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The Real Star Of VH1′s “Basketball Wives”? Their Husbands’ Money!

Submitted by on April 21, 2010 – 9:59 am13 Comments

Image courtesy of VH1

When I first heard about VH1’s show “Basketball Wives,” I immediately thought about how bad this show could be. After all, VH1 doesn’t always make it a point to show many of these reality stars in a positive light. But rather than go off on a tangent wondering “Why do I care about the wives of basketball players?” I opted to reserve my judgment until after watching a couple of episodes.

Two weeks have passed and, unfortunately, everything I thought, is true, thus far.

The REAL star of “Basketball Wives” isn’t Shaunie (Shaquille O’Neal’s ex) or Royce (the girl who is banned from being Dwight Howard’s baby mama publicly). The real star of the show is…

*drum roll*

The basketball stars’ MONEY!

The show is a smorgasbord of women who try to find strength in each other as wives and girlfriends of basketball stars who play infidelity better than they play the game of basketball. They laugh, they cry, they argue, they party and they do a bunch of other things that if they were “regular” women, nobody would care about.

But what makes the show special is the emphasis on the fine restaurants they eat at, the plush party spots they go to, the expensive shopping sprees they go on. This show does nothing to make you feel sorry for them, thus far. On the contrary, you see women who claim that their lives are in shambles because of their cheating insignificant others but are afforded a lifestyle they truly have no business having if it wasn’t for their rich husbands. This becomes problematic when a show is looking to show a side of women in this industry that is rarely shown.

You don’t hear much about how the women are looking to make their own money and create their own careers. Rather, you see how they spend their basketball husband’s loot on the finer things in life while thrashing them verbally during dinner. The most recent episode featured Antoine Walker’s ex Evelyn Lozada celebrating her 34th birthday (and her independence from her fiancé of ten years) at a plush restaurant. After enjoying an expensive dinner with friends, the spot turns to a club where the ladies celebrate while Royce, the odd girl out, performs a dance routine which Lozada describes as “[her] thrusting her vagina everywhere.”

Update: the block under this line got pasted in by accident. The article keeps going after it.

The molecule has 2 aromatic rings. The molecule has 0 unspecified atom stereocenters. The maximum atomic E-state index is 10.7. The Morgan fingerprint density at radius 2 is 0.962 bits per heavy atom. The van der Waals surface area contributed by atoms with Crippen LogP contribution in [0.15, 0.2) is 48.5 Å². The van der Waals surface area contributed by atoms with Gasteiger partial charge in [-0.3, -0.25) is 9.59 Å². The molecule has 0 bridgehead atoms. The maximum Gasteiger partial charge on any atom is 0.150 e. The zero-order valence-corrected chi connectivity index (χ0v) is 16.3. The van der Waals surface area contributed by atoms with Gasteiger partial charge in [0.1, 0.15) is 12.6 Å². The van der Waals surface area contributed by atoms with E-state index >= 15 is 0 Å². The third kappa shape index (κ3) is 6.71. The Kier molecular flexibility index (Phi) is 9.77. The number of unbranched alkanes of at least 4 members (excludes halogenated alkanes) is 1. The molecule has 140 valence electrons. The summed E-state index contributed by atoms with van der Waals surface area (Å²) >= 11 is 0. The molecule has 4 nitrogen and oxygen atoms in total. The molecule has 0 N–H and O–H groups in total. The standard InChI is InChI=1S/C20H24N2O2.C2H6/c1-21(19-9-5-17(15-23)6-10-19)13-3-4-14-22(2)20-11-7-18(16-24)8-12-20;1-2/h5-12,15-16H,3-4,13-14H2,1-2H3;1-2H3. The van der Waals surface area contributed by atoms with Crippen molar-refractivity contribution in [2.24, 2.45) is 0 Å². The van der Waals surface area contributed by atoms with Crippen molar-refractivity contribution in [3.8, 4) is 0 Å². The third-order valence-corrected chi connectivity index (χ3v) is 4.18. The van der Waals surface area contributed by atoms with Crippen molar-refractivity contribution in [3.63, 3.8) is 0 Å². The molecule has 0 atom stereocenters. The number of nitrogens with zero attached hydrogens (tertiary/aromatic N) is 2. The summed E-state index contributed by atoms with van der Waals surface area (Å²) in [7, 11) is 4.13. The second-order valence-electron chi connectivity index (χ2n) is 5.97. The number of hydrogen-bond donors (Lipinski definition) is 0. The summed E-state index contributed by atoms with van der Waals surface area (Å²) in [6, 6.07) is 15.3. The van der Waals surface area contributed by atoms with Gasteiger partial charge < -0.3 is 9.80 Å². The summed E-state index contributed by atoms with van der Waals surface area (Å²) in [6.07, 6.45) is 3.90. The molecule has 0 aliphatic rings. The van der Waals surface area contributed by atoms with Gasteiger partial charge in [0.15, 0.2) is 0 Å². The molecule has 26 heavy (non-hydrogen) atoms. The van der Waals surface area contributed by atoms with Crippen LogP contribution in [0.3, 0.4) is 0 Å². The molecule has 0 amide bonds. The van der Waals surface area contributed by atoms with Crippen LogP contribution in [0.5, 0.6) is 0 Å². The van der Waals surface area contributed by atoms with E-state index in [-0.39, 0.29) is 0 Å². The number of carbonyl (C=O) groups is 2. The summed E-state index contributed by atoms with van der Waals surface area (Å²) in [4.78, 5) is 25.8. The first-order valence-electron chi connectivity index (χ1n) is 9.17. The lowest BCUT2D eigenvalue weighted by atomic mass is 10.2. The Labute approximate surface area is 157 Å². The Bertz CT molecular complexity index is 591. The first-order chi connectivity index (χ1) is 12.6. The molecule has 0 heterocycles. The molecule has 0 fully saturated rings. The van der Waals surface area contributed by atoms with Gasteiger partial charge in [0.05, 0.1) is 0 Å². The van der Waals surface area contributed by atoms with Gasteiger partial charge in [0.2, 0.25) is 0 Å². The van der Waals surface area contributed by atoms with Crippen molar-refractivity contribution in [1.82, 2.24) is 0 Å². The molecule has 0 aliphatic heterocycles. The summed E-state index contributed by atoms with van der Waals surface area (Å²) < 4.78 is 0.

The episode didn’t feature much more than shopping, partying, cattiness and credits. It really doesn’t do anything to show the women in a different light other than as arm candy gone wrong.

But the basketball wives aren’t the ones solely at fault here. Blame can also be placed on the editors of the show for failing to project these women as businesswomen from the start (of course if that is what they are). Lozada owns a high-end shoe store in Florida. Whether her fiancé upped the loot for it or she worked out her own business deal is not known. Either way, the show neglects to include the important part of who Lozada is outside of a woman scorned looking for liberation from a life of fancy things and shallow love. In a recent interview with the Miami New Times Lozada said this is why she decided to do the show.

“I did the show because I own a high-end shoe store in Coral Gables, Florida (Dulce, at 286 Miracle Mile). To be honest, that was the main reason. I thought it would be a good way to bring publicity to the store.”

She fails to mention anything about the series showing the personal sides of the women who deal with these basketball players. Too bad the show hasn’t included anything about her store yet. As for the other women, we only know them as the wives and girlfriends of basketball players who are pretty much involved in a poor woman’s “Real Housewives of Atlanta.”

“Basketball Wives” will probably end up doing fine, regardless, because of its corny drama and abbreviated look into the lives of pseudo celebs. Another show called “Football Wives” is already on its way, and you can be sure it will be another group of women who end up playing second fiddle to the money their husbands make.

Sooner or later you have to wonder when there will be a show about women who stand on their own without the aid of a rich man. But maybe seeing smart and intelligent women making a way for themselves isn’t what the public wants to see.

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